Jouni Koppanen, product line manager for underground automation at Sandvik Mining and Rock Solutions, joined the conversation. “With the huge developments in digitalization and connectivity, the potential to increase safety, productivity and overall efficiency with less equipment breakdowns is being proven very successful at more and more sites,” he said. “This also convinces other mining operations that automating fleets provides a high return on investment.

“In addition, there is a shift in the appetite of the mining industry. We are seeing more planning for automation from the prefeasibility phase, and more implementation of automation. Mining deeper and in more challenging conditions underground requires a high degree of operational flexibility, mobility and adaptivity, which are the main focus of Sandvik’s AutoMine and OptiMine offering with mobile equipment fleets.”

Sandvik’s AutoMine product group for autonomous and remotely operated mobile equipment includes AutoMine Underground and AutoMine Surface Drilling.

AutoMine is integrated with OptiMine — Sandvik’s digital analytics and optimization suite — for production planning and automatic dispatching of tasks to AutoMine for production execution.

“Network technology is constantly evolving, which provides different types of technical solutions for different mining environments,” Koppanen said. “For example, Sandvik surface navigation now enables autonomous underground machines to also work on the surface with seamless transition from underground to the surface.”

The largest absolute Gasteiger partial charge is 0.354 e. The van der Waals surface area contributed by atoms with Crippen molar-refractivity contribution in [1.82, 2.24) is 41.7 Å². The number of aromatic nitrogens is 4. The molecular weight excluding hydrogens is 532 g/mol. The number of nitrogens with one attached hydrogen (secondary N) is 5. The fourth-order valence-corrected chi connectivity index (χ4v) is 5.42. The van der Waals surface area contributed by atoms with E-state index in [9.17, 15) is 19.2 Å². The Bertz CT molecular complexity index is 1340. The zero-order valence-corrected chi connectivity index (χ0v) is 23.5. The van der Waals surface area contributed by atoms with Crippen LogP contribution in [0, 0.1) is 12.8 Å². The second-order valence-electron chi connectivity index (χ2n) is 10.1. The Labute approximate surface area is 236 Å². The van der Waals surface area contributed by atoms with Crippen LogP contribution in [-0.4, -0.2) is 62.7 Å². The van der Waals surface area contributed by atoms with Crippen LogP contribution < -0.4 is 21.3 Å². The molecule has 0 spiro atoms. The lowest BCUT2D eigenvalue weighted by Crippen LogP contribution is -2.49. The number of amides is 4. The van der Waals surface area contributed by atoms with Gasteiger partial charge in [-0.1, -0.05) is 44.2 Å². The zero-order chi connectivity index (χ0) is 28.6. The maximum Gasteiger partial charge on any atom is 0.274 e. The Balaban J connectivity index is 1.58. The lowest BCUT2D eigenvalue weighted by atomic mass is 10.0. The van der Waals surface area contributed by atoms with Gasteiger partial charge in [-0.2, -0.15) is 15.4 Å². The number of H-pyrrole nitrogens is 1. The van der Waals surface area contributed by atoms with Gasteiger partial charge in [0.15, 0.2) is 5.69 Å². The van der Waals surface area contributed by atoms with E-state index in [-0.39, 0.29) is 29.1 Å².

Sandvik is also utilizing developed network technology to provide mines with the ability to operate automated machines from several locations and over short or long distances, which gives more flexibility for planning at large-scale operations.

Besides trucks, shaft hoisting remains one of the most cost-effective and enduring methods for material handling, particularly when mining a large orebody deeper underground.

From a sustainability point of view, hoists can be run using renewable or sustainably sourced electricity to eliminate fossil fuels. However, they require a significant capital investment compared to trucks, and they lack the flexibility of mobile haulage. Then again, truck operating costs are greater than those associated with hoists.

Doing Haulage Differently

Ventilation is another huge cost consideration. At underground operations, air laden with dust and diesel particulates must be removed and fresh air brought to the face in order to sustain working conditions. However, ventilation shafts are a huge expense. If the haulage method selected does not contribute to air contamination, how much could a mine operator save through ventilation? And, if the haulage method can be situated in a contaminated air drift, there is an added benefit.

“Obviously every mine operator wants more for less,” Fisk said. “That is how they make a profit. If alternative haulage methods don’t require more ventilation and/or have reduced energy consumption, then the mine can make money with a lower cut-off grade of ore. That in turns gives more life to existing mines.”

While Rail-Veyor’s technology is not new (the concept can trace its roots back to the 1960s), it is still yet to be considered mainstream. However, the company has experienced a surge in interest recently and high-profile success stories like the haulage system at Agnico Eagle’s Goldex operation in Canada (detailed in E&MJ February 2021), provide an example of what can be achieved if mining companies are willing to look and think outside of the box.

The Rail-Veyor system consists of a very low-profile train running on a 40-lb rail. It is fully electric, so the environmental benefits include reduced ventilation requirements for underground operations and, for surface applications, there is no water usage required as the system doesn’t produce dust.